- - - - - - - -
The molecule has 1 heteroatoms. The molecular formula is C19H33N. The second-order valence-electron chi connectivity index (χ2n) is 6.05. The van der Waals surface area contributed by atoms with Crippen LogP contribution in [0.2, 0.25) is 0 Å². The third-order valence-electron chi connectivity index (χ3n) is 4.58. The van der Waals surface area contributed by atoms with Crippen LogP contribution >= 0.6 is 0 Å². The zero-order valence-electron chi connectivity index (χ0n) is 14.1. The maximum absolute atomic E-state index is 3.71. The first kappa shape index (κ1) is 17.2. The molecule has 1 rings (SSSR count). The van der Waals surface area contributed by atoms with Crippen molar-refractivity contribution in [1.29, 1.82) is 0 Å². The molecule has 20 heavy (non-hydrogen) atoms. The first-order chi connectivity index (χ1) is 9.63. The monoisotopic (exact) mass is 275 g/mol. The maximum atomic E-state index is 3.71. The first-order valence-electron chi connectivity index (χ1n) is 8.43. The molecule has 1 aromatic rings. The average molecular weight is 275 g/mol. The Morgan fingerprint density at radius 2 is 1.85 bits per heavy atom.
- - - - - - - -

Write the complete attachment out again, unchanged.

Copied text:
The molecule has 1 heteroatoms. The molecular formula is C19H33N. The second-order valence-electron chi connectivity index (χ2n) is 6.05. The van der Waals surface area contributed by atoms with Crippen LogP contribution in [0.2, 0.25) is 0 Å². The third-order valence-electron chi connectivity index (χ3n) is 4.58. The van der Waals surface area contributed by atoms with Crippen LogP contribution >= 0.6 is 0 Å². The zero-order valence-electron chi connectivity index (χ0n) is 14.1. The maximum absolute atomic E-state index is 3.71. The first kappa shape index (κ1) is 17.2. The molecule has 1 rings (SSSR count). The van der Waals surface area contributed by atoms with Crippen molar-refractivity contribution in [1.29, 1.82) is 0 Å². The molecule has 20 heavy (non-hydrogen) atoms. The first-order chi connectivity index (χ1) is 9.63. The monoisotopic (exact) mass is 275 g/mol. The maximum atomic E-state index is 3.71. The first-order valence-electron chi connectivity index (χ1n) is 8.43. The molecule has 1 aromatic rings. The average molecular weight is 275 g/mol. The Morgan fingerprint density at radius 2 is 1.85 bits per heavy atom.